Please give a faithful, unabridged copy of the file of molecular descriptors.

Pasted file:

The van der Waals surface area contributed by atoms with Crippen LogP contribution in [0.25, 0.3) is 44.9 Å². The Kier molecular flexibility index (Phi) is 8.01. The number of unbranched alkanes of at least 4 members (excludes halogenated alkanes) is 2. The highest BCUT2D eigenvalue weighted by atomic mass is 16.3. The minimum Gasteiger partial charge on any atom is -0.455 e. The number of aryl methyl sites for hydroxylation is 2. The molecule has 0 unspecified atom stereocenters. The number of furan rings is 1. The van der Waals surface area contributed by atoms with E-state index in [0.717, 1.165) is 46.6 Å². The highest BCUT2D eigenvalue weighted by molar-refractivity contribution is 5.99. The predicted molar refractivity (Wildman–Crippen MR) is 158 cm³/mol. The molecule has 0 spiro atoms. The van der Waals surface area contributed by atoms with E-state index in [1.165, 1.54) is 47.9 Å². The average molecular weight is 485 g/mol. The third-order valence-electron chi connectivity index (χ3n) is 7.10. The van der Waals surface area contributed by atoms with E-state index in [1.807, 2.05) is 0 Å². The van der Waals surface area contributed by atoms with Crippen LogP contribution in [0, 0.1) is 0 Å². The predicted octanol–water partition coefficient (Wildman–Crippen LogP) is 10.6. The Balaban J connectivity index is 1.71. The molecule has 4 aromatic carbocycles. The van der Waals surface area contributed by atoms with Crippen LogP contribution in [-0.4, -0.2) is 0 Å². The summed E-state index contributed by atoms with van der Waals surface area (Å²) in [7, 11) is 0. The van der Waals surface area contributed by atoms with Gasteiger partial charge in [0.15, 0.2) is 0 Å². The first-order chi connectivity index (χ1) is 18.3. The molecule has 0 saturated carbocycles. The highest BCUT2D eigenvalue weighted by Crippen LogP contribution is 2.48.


The van der Waals surface area contributed by atoms with Crippen LogP contribution in [0.25, 0.3) is 44.9 Å². The Kier molecular flexibility index (Phi) is 8.01. The number of unbranched alkanes of at least 4 members (excludes halogenated alkanes) is 2. The highest BCUT2D eigenvalue weighted by atomic mass is 16.3. The minimum Gasteiger partial charge on any atom is -0.455 e. The number of aryl methyl sites for hydroxylation is 2. The molecule has 0 unspecified atom stereocenters. The number of furan rings is 1. The van der Waals surface area contributed by atoms with E-state index in [0.717, 1.165) is 46.6 Å². The highest BCUT2D eigenvalue weighted by molar-refractivity contribution is 5.99. The predicted molar refractivity (Wildman–Crippen MR) is 158 cm³/mol. The molecule has 0 spiro atoms. The van der Waals surface area contributed by atoms with E-state index in [1.165, 1.54) is 47.9 Å². The average molecular weight is 485 g/mol. The third-order valence-electron chi connectivity index (χ3n) is 7.10. The van der Waals surface area contributed by atoms with E-state index in [1.807, 2.05) is 0 Å². The van der Waals surface area contributed by atoms with Crippen LogP contribution in [0, 0.1) is 0 Å². The predicted octanol–water partition coefficient (Wildman–Crippen LogP) is 10.6. The Balaban J connectivity index is 1.71. The molecule has 4 aromatic carbocycles. The van der Waals surface area contributed by atoms with Crippen LogP contribution in [-0.4, -0.2) is 0 Å². The summed E-state index contributed by atoms with van der Waals surface area (Å²) in [7, 11) is 0. The van der Waals surface area contributed by atoms with Gasteiger partial charge in [0.15, 0.2) is 0 Å². The first-order chi connectivity index (χ1) is 18.3. The molecule has 0 saturated carbocycles. The highest BCUT2D eigenvalue weighted by Crippen LogP contribution is 2.48.